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Instructor Class Description

Time Schedule:

Kam Wing Chan
GEOG 435
Seattle Campus

Industrialization and Urbanization in China

Examines the impacts of industrialization strategies adopted by the People's Republic of China on urbanization and rural-urban relations. Topics include: economic development strategies, industrial geography, rural industrialization, urban development patterns, migration, and urbanization policies. Recommended: GEOG 336. Offered: Sp.

Class description

This course examines the “China model” of industrialization and urbanization in the post-1949 era. Focus is on the relationship between industrialization and urbanization and the social and economic impacts. To forge rapid industrialization, China created a dual structure and a two-tier system of citizenship, through mechanisms such as the household registration system. This approach helps to generate a massive army of low-cost migrant labor for carrying the strategy of being the “world’s factory” in the last two decades. This course approaches these issues through examining China’s industrialization strategies in the two different eras, the rural/urban socioeconomic structures, rural industrialization, the hukou system, migrant labor, urbanization policies, and urban development. The Chinese experience is studied in the broader context of development and globalization, and the sustainability of the China model is examined. Recommended: Geog/SISEA 236, Geog 336, or a background course on contemporary China. Students are expected to have a basic knowledge of China.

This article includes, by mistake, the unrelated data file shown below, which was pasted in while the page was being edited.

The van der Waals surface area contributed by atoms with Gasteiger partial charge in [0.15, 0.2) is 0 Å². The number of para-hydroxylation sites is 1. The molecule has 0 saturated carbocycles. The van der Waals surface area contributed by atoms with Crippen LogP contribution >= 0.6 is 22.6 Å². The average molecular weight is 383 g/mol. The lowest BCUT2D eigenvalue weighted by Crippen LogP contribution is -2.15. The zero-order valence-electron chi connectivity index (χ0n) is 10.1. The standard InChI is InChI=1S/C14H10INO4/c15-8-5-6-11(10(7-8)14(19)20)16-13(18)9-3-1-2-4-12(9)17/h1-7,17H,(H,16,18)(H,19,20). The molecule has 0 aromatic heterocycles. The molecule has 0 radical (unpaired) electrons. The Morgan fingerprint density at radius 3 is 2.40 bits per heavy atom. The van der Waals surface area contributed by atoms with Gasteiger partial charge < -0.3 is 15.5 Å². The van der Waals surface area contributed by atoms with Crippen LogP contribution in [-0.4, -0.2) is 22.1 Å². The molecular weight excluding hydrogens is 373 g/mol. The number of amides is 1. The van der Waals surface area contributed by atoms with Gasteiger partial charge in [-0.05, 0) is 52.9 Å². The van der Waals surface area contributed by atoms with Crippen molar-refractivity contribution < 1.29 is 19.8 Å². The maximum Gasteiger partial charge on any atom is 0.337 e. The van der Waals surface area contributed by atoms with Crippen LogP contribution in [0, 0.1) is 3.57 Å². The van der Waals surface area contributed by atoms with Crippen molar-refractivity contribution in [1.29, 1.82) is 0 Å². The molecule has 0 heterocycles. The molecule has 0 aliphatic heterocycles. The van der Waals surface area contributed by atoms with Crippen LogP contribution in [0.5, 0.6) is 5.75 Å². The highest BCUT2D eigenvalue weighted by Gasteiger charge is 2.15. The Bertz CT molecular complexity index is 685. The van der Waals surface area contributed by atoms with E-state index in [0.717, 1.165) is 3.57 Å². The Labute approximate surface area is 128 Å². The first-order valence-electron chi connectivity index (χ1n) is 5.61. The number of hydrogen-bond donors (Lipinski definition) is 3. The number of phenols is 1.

Student learning goals

General method of instruction

Small lecture/discussion format, and videos.

Recommended preparation

Geog 236/Sisea 236 or a background course in contemporary China.

Class assignments and grading

Weekly readings; tests, one paper and presentation and discussions

See above.

The information above is intended to be helpful in choosing courses. Because the instructor may further develop his/her plans for this course, its characteristics are subject to change without notice. In most cases, the official course syllabus will be distributed on the first day of class.
Last Update by Kam Wing Chan
Date: 02/02/2011